@Sarah, do you think it really proposes a threat to operators? Migrating to VoLTE is likely less a marketing driver and more a network driver (reduce legacy infrastructure, consolidate voice onto existing 4G networks, etc). Just because the user uses WhatsApp, or Facetime, or any other VOIP app, they are still using the data network where the revenue is shifting too. I think the big issue will be lack of QoS using those external apps, while VoLTE will have it. 

Also, I think the kind of users that use chat apps are not the kind of users that are calling to talk anyway, so it doesn't take away from the users that are going to use voice no matter what. 
Gabriel Brown
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Gabriel Brown,
User Rank: Light Sabre
4/23/2014 | 5:42:53 AM
Re: NSN's view
I've argued consistently that VoLTE is needed by mobile operators with LTE networks. It's been slow going, but I still hold that view. Although note, that's not the same thing as VoLTE being needed for rich communications.

It would be a mistake (unthinkable?) for operators abdicate from communication services over LTE. The risk is that they could be usurped by new entrants that capture the value from new applications. A passive stance will mean they abdicate by default.

All that said, it's not easy: LTE coverage, device capability, and frankly, the business case for investment in a declining revenue stream (classic voice), combine to make VoLTE a challenge. Moreover, VoLTE itself is access-specific, when clearly the communications market is now multi-modal and, to an extent, access and device agnostic.
futurephil
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futurephil,
User Rank: Light Sabre
4/22/2014 | 6:57:33 PM
Re: NSN's view
There are a lot of things that Tropo, TeleStax, HarQen, MindMeld, Calltrunk, Seemail and many, many others are building that consumers and business will find useful (and pay for).

Keep an eye on the Hypervoice Consortium and what's going on at TADHack for more examples of companies building apps that use voice communications in interesting new ways.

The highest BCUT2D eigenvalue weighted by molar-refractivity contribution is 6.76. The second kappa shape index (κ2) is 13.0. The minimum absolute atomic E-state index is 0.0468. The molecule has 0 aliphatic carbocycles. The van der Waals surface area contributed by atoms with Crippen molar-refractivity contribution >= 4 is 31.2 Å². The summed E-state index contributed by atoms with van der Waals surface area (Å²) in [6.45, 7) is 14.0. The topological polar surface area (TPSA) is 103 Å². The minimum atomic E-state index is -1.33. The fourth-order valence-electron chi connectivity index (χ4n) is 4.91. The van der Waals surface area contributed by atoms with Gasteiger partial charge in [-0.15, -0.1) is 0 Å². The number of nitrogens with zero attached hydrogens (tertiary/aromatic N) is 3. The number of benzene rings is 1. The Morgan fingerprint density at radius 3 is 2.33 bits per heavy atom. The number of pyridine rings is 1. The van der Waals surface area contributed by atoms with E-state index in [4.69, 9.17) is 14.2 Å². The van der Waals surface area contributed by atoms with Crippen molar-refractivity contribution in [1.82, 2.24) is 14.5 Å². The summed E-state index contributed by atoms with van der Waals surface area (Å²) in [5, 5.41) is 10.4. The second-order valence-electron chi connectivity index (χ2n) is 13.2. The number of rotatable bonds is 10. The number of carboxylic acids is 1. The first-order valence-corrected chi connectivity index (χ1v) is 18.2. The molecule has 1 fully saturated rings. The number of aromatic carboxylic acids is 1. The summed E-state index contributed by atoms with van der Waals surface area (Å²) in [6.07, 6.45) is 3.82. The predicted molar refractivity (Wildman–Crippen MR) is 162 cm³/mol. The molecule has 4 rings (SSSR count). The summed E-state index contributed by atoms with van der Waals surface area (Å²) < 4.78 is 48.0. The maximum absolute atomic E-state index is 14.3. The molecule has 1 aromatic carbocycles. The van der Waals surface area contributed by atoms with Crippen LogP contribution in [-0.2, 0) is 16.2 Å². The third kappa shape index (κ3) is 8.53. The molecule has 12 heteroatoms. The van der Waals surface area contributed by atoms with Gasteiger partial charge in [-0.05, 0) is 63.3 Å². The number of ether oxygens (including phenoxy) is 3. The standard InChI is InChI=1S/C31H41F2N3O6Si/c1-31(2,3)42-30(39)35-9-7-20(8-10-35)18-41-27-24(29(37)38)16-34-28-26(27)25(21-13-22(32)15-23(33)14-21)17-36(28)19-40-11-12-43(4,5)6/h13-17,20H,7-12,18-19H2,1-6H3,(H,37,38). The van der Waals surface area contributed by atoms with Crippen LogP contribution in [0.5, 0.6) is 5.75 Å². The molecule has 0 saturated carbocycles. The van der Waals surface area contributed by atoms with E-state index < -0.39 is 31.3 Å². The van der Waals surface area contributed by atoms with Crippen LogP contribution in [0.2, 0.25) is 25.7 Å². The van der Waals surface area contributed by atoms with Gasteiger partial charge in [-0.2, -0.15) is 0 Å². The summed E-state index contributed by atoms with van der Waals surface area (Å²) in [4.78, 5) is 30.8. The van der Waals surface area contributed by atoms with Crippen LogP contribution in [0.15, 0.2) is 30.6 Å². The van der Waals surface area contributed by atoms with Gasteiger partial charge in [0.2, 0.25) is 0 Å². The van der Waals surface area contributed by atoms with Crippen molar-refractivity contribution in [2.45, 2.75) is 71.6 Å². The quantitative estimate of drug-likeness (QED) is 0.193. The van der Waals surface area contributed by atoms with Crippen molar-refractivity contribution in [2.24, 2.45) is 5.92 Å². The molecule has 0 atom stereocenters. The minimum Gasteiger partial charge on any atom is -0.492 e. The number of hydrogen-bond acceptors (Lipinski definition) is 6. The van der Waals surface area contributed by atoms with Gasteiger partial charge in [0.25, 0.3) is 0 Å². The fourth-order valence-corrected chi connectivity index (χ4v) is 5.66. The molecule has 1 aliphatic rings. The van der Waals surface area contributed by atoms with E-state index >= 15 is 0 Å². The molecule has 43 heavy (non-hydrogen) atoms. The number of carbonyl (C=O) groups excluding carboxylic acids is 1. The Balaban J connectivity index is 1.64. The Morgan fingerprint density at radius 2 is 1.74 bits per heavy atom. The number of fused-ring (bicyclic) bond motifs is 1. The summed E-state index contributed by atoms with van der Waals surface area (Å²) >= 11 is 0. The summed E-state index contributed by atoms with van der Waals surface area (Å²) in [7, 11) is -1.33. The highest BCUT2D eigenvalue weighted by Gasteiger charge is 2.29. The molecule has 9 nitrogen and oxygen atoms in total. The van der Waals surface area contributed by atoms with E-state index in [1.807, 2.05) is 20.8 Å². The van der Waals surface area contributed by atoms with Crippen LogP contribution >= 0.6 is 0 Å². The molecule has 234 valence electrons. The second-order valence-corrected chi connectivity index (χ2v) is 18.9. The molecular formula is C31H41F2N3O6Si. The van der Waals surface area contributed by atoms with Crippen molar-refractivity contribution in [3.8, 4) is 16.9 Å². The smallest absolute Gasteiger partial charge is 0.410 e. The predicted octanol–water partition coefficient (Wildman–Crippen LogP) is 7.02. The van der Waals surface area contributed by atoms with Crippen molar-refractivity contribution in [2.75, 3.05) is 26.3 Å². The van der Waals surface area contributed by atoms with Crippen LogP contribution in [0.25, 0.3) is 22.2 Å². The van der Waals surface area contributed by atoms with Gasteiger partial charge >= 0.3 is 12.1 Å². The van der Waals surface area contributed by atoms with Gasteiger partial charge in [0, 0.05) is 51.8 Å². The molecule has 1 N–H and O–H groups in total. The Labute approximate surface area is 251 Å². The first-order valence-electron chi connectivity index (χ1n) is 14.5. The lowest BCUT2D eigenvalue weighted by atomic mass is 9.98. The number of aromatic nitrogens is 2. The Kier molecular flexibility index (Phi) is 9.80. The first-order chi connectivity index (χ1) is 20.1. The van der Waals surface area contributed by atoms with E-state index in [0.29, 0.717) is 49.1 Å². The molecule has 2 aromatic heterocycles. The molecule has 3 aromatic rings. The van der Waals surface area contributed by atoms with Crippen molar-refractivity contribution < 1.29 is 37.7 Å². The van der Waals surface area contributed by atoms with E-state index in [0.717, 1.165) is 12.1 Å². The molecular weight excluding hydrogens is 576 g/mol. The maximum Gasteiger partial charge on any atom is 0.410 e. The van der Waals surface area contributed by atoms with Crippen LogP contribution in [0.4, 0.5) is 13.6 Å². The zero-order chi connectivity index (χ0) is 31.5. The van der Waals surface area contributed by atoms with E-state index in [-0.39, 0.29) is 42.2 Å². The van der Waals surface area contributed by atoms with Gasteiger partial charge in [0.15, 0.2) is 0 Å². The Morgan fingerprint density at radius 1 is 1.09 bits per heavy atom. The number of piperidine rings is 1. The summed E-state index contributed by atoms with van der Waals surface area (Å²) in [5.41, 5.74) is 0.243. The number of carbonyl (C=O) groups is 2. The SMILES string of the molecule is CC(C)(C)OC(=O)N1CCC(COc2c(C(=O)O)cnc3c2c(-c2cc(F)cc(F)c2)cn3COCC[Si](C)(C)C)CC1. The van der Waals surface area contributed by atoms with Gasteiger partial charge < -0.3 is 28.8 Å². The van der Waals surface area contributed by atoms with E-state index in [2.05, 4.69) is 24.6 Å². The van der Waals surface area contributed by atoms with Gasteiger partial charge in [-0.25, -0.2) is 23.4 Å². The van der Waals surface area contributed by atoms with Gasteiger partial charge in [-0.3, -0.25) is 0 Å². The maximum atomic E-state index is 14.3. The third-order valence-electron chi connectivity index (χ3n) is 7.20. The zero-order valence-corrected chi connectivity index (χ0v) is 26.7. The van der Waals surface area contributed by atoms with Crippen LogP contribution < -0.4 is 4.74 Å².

Supporting all this application work are efforts like the Project Clearwater Ecosystem (which launched today -- quietly), so that's where and how I'm hearing about a lot of these things. 

 
brookseven
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brookseven,
User Rank: Light Sabre
4/22/2014 | 6:43:25 PM
Re: NSN's view
Hey Phil!

What is meant by "richer communications"?  I already have all the services that we have listed here and no VoLTE.

 

seven

 
Sarah Thomas
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Sarah Thomas,
User Rank: Blogger
4/22/2014 | 6:16:35 PM
Re: NSN's view
It's the urgency I was objecting to. 3G voice will be around for awhile. But, yes, if they want to respond to OTT and build richer comms, which I think they should, then VoLTE is the name of the game. Even if they don't, it still is so they can refarm their 3G networks. That is just a much longer term end game.
futurephil
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futurephil,
User Rank: Light Sabre
4/22/2014 | 5:47:41 PM
Re: NSN's view
I think Heavy Reading has been pretty consistent about saying that VoLTE is needed if the end game is "richer communications."

Are they wrong?
ZHANGZHANG123@gmail.com
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ZHANGZHANG123@gmail.com,
User Rank: Light Beer
4/22/2014 | 7:21:30 AM
Re: Another Giant OTT APP WeChat has Voice service already
I feel WeChat = Facebook + Skype, that is why I love it and use it as my primary Smart Phone APP. I believe it will change the world!
ZHANGZHANG123@gmail.com
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ZHANGZHANG123@gmail.com,
User Rank: Light Beer
4/22/2014 | 7:17:45 AM
Re: Another Giant OTT APP WeChat has Voice service already
WeChat has full voice service, not only the reall time voice talking, but also voice messaging, multi-party voice chat, video conference etc.

check out this article from IndiaTimes please

http://www.indiatimes.com/technology/mobile/10-reasons-why-wechat-is-better-than-whatsapp-58313.html